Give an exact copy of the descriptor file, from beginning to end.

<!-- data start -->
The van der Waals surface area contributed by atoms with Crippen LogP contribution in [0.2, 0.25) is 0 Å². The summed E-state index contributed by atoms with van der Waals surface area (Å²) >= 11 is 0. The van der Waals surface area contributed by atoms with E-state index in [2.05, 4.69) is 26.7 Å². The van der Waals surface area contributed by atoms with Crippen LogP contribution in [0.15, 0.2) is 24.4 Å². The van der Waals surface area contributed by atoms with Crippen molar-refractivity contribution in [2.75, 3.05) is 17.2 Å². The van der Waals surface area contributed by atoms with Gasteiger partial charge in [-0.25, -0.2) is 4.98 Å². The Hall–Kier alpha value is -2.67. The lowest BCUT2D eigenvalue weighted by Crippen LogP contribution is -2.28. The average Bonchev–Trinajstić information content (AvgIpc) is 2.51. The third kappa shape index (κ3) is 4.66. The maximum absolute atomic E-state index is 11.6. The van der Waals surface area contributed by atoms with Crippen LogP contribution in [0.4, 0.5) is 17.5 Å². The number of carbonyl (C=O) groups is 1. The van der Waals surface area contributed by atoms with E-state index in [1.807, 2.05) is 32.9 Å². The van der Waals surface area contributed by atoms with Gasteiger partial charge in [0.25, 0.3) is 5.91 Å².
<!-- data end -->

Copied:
The van der Waals surface area contributed by atoms with Crippen LogP contribution in [0.2, 0.25) is 0 Å². The summed E-state index contributed by atoms with van der Waals surface area (Å²) >= 11 is 0. The van der Waals surface area contributed by atoms with E-state index in [2.05, 4.69) is 26.7 Å². The van der Waals surface area contributed by atoms with Crippen LogP contribution in [0.15, 0.2) is 24.4 Å². The van der Waals surface area contributed by atoms with Crippen molar-refractivity contribution in [2.75, 3.05) is 17.2 Å². The van der Waals surface area contributed by atoms with Gasteiger partial charge in [-0.25, -0.2) is 4.98 Å². The Hall–Kier alpha value is -2.67. The lowest BCUT2D eigenvalue weighted by Crippen LogP contribution is -2.28. The average Bonchev–Trinajstić information content (AvgIpc) is 2.51. The third kappa shape index (κ3) is 4.66. The maximum absolute atomic E-state index is 11.6. The van der Waals surface area contributed by atoms with Crippen LogP contribution in [0.4, 0.5) is 17.5 Å². The number of carbonyl (C=O) groups is 1. The van der Waals surface area contributed by atoms with E-state index in [1.807, 2.05) is 32.9 Å². The van der Waals surface area contributed by atoms with Gasteiger partial charge in [0.25, 0.3) is 5.91 Å².